Ravens have taken out trash-talking


Champions turn down volume this time around


January 17, 2002|By Jamison Hensley and Paul McMullen | Jamison Hensley and Paul McMullen,SUN STAFF

The Ravens have surprisingly put a lid on their trash-talking with the Pittsburgh Steelers.

While Steelers safety Lee Flowers started the week by saying there is a "hatred" between the teams, the Ravens have given a cold shoulder to their division rival.

Not even Ravens tight end Shannon Sharpe, who once called himself the "CEO of trash-talking," would take any shots at Pittsburgh.

"Brian [Billick] has threatened to fine me, and Mr. Modell said I wouldn't be his favorite son anymore if I talked trash," Sharpe joked. "I'm going to let it slide this week. But you know it's killing me."

It was only last month when Sharpe referred to Steelers receiver Plaxico Burress as "Plexiglas," and Ravens middle linebacker Ray Lewis told Pittsburgh running back Jerome Bettis to "tape that groin up and come see me at PSINet, and tell him not to run away from me."

That led to a 26-21 pasting by the Steelers on Dec. 16 and caused the Ravens to take a more cautious approach this time around.

"We might have spent emotion during the course of the week and not playing a game on Sunday," Sharpe said. "We're taking a different approach this week. On Sunday, we'll let this fury out."

M. Lewis update

As of yesterday, Ravens officials said that no team had asked permission to speak to defensive coordinator Marvin Lewis about a head-coaching job.

Under NFL rules, teams are prohibited from speaking to coaches whose teams are still playing. But teams can still request permission to speak to those coaches once their seasons are over.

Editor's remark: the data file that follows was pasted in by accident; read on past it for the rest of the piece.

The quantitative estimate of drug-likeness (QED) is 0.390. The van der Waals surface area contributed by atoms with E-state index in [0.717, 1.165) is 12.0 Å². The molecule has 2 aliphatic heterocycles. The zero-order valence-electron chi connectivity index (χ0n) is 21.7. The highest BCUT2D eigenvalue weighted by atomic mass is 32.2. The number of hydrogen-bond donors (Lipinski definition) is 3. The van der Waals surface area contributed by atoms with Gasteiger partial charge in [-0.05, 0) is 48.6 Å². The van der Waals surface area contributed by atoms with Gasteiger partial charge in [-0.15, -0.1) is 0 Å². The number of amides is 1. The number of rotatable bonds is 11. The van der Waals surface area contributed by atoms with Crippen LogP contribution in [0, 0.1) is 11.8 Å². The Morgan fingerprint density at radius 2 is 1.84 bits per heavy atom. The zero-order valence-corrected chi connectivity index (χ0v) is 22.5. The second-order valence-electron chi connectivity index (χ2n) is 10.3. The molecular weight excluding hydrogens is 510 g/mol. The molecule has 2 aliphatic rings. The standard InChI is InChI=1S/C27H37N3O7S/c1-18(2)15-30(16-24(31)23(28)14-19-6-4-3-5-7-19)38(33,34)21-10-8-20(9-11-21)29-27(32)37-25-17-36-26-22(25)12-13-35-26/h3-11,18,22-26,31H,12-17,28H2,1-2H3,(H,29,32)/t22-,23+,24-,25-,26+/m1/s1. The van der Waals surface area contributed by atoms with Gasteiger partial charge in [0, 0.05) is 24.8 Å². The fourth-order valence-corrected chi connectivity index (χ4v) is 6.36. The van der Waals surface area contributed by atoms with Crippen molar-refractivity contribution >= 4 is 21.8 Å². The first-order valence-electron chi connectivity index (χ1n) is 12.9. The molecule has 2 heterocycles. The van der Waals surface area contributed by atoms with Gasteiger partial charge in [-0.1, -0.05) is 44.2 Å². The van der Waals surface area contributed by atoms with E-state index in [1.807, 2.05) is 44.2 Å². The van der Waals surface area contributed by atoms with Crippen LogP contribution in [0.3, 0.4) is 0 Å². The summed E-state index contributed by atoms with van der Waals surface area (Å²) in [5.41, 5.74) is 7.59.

Lewis' name has been linked with the Carolina Panthers' vacancy. The Panthers have talked with New York Giants defensive coordinator John Fox and have asked permission to speak with New York Jets defensive coordinator Ted Cottrell.

"I'm a great believer in helping people here improve their positions," Ravens owner Art Modell said. "He's been a big part of our success and has showed it again and again."

Hartwell ready to appeal

Three days after the fact, Ed Hartwell was still trying to figure out why he was ejected from the wild-card win over the Dolphins.

Last year's fourth-round draft choice out of Western Illinois, Hartwell was penalized 15 yards for unnecessary roughness and ejected after he tangled with Twan Russell on the punt that ended Miami's second possession. Dolphins punter Matt Turk actually came over to assist Russell and got some licks in on Hartwell, but it was the Ravens' rookie who was sent off.

"I just did my job, I kept him [Russell] down on the ground so he couldn't get up and make a play," Hartwell said. "Everytime he got up, I gave him an open hand to the chest to push him on the ground. The punter came from nowhere to knock me off him, and I just kept blocking my guy. I wasn't fighting, I was just doing my job. I've never lost my cool in a game, and I never will."

Hartwell will appeal any fine handed down by the NFL.

"I was hurt by the call," Hartwell said. "I didn't elbow anybody, I didn't strike anybody. The view they gave on TV made me out to be the bad guy. I'm trying to get other angles so I can appeal."

Siragusa on Pittsburgh

Before their previous meeting, Tony Siragusa suggested that Ravens fans follow the Steelers' faithful into the restrooms at PSINet Stadium "and take care of business yourself," but he, too, joined in the admiration society that emanated from the locker room.

Siragusa was asked if he thought it was safe for Ravens fans to wear their colors at Heinz Field.

"Definitely," Siragusa said. "My whole family will be wearing No. 98. If you want to say hello to my family, you'll see them there."

Siragusa, who played his college ball at Pitt, pitched the double-baloney sandwich at a local establishment. Didn't he hear what Flowers said, that there was hatred between the teams?

"No, I like the Steelers," Siragusa said. "I played at Pitt, I think it's a great place. I've got a lot of friends back there, but I think it's a good rivalry. It was Cleveland-Pittsburgh, and then Cleveland turned into the Baltimore Ravens. It's always a tough game there."

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